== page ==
Advisors must follow strict due diligence checklist to get best solution, according to State Street Global Advisors
Flows into fixed-income ETFs are expected to increase this year again and investment advisors should follow a strict due diligence checklist to ensure they select the most appropriate solution for clients.
That’s the message from Bobby Eng, Head of SPDR ETFs Canada at State Street Global Advisors, who told WP the exponential growth of ETFs in Canada is set to continue after last year’s record inflow of $28 billion.
The U.S. market saw $333 billion of inflows, up 6-7% from 2018, with about half – both north and south of the border – heading into fixed-income assets.
Eng said this is a trend that came through loud and clear in client meetings and that it “makes perfect sense” for both institutional and retail investors given the low cost, liquidity and ease of exposure of fixed-income ETFs.
For advisors, he stressed that selecting the most appropriate product comes down to their due diligence process and suggests four key steps: identifying your exposure; making sure the index construction fits your goals; monitoring tracking error; and then analyzing the daily premiums and discounts relative to NAV.
This checklist will enable advisors to separate the wheat from the chaff and Eng added that the track record of the provider should also be considered.
He said: “Are they well-known? Do they have a strong reputation? Do they have experience in managing ETFs? Are they going to be around for years to come?”
“With the exponential growth of ETF providers coming into the marketplace, some of these firms you've never heard of before.”
At the end of 2019, Canada held approximately $205 billion of ETF assets in almost 900 different funds, which is high relative to other regions around the world and represents an eight-fold increase over the past decade. There are 35 providers, which Eng believes will likely increase to 40 by the end of 2020.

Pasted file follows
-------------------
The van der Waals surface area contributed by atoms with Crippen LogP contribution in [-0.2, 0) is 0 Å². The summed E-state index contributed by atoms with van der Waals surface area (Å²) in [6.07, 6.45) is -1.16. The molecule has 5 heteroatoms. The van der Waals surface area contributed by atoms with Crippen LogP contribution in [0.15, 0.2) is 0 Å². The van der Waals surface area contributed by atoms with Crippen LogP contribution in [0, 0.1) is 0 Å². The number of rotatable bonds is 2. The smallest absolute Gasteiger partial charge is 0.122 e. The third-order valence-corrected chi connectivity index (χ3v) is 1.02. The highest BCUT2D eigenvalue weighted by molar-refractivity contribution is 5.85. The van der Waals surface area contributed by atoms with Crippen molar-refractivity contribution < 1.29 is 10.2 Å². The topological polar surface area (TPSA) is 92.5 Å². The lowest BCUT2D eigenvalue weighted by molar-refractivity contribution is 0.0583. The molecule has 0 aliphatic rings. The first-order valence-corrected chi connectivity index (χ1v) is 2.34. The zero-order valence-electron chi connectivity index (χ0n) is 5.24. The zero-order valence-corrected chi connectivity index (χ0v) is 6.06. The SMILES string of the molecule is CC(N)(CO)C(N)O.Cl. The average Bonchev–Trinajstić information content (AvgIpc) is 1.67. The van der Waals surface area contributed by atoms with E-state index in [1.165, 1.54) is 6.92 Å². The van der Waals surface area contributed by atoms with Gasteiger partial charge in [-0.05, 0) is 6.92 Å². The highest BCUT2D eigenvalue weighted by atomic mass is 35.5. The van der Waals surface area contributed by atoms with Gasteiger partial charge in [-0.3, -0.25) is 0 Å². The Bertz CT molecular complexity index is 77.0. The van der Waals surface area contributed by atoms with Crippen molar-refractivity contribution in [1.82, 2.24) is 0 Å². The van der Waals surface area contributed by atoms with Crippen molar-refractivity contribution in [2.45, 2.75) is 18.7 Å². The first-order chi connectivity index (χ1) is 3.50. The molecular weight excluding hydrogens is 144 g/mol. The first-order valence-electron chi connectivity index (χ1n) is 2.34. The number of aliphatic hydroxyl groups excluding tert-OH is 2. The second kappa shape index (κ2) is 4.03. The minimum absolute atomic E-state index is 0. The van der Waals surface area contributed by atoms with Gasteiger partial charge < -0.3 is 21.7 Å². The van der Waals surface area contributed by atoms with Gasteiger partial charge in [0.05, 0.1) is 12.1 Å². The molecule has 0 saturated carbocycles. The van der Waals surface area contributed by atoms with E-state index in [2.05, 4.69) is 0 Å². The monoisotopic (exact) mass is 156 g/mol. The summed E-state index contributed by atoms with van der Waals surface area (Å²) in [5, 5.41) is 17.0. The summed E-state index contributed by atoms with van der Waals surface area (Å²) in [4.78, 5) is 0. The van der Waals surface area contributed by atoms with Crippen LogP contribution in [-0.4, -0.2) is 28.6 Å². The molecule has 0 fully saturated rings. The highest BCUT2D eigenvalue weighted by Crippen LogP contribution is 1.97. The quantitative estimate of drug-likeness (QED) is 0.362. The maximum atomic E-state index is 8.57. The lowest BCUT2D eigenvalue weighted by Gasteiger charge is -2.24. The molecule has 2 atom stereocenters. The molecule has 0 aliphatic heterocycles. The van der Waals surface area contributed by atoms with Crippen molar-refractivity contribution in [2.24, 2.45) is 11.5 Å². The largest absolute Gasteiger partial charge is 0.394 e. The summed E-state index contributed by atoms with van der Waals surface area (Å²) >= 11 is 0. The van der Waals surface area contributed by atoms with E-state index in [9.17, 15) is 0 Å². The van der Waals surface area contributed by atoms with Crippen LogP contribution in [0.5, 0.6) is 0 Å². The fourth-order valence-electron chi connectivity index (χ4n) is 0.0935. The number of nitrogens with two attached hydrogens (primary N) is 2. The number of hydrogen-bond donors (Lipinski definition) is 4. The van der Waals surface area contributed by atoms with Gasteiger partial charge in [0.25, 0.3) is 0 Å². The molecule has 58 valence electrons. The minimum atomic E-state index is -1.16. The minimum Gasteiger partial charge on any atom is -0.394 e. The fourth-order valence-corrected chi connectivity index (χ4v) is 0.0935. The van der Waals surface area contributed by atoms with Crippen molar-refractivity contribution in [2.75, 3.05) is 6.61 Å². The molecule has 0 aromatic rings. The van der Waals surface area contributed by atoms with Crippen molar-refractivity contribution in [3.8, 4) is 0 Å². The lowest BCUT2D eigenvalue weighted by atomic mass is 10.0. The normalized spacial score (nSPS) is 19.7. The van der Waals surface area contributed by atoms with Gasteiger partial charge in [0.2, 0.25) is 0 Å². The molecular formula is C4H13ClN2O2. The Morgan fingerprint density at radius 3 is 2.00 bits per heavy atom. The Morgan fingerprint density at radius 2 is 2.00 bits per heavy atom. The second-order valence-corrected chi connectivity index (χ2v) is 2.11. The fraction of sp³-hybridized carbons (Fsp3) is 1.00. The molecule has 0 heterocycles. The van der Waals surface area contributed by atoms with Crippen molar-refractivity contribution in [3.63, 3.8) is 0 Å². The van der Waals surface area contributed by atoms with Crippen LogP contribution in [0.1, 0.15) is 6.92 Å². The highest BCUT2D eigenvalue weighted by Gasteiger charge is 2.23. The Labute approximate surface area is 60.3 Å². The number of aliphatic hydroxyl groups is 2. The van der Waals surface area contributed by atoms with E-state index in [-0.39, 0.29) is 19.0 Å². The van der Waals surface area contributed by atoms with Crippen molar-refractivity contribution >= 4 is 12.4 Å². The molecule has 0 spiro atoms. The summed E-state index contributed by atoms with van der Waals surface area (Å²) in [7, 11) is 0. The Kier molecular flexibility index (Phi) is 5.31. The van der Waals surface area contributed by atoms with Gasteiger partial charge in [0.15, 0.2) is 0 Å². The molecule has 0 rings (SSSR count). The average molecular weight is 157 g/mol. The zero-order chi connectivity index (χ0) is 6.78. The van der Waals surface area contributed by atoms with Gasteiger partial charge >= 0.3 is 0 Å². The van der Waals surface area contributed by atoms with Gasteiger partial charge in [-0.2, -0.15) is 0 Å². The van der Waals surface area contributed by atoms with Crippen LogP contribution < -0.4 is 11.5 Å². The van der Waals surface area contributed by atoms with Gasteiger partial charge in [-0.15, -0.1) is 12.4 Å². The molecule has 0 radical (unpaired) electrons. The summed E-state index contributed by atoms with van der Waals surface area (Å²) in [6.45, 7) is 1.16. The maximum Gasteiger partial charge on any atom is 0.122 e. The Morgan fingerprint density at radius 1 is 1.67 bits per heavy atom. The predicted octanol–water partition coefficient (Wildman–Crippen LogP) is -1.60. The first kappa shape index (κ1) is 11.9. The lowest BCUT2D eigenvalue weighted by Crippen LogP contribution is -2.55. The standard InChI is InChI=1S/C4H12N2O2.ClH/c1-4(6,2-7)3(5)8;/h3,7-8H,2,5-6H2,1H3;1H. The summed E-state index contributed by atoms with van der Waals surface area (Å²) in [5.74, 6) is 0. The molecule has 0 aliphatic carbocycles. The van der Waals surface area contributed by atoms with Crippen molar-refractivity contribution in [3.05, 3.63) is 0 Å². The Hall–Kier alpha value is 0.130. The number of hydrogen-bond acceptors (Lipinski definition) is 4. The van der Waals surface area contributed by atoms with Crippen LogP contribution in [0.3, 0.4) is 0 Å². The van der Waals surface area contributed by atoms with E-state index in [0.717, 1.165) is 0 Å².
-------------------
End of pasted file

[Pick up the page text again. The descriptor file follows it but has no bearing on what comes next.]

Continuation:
State Street Global Advisors can lay claim to being a true ETF pioneer, having launched the first U.S. listed ETF, SPY, in 1993, which today is the world’s largest exchange-traded fund. The firm is the third-largest asset manager and the third largest ETF provider with more than $700 billion of assets.
As well as a large uptick in fixed-income inflows, Eng said institutional investors are incorporating them into more strategies as they become more familiar and comfortable with the industry’s robustness.
Building out a liquidity sleeve, added Eng, is something he sees asset managers do heavily. This might mean allocating 2-5% of their active or passively managed funds into an ETF in order to maintain access to liquidity in the portfolio.
Eng said: “It's a small percentage of the portfolio but the assets in total dollars it ends up being substantial.”
Transition management is another strategy where ETFs have become more popular. When institutions move from one active manager to another, an ETF allows them to fill that time gap and avoid being out of the market. This can be a few days up to a few months.
Also, exposure management via ETFs has grown among institutional investors. Eng explained: “With the variety of different ETFs available, between broad markets, sectors, industries, styles, countries, areas in fixed income, you can use exchange-traded funds to play any type of call you may have.”
The number of strategies is increasing but this is married with the perennial selling point for ETFs – cost. However, Eng told WP the industry is moving away from the scenario of lowest-cost provider wins the asset to the idea of a “total cost of ownership”.
“It’s not just management expense ratio, but your total costs of owning the product, including spread and secondary market liquidity. That tends to be more of a focus, especially on the institutional side.”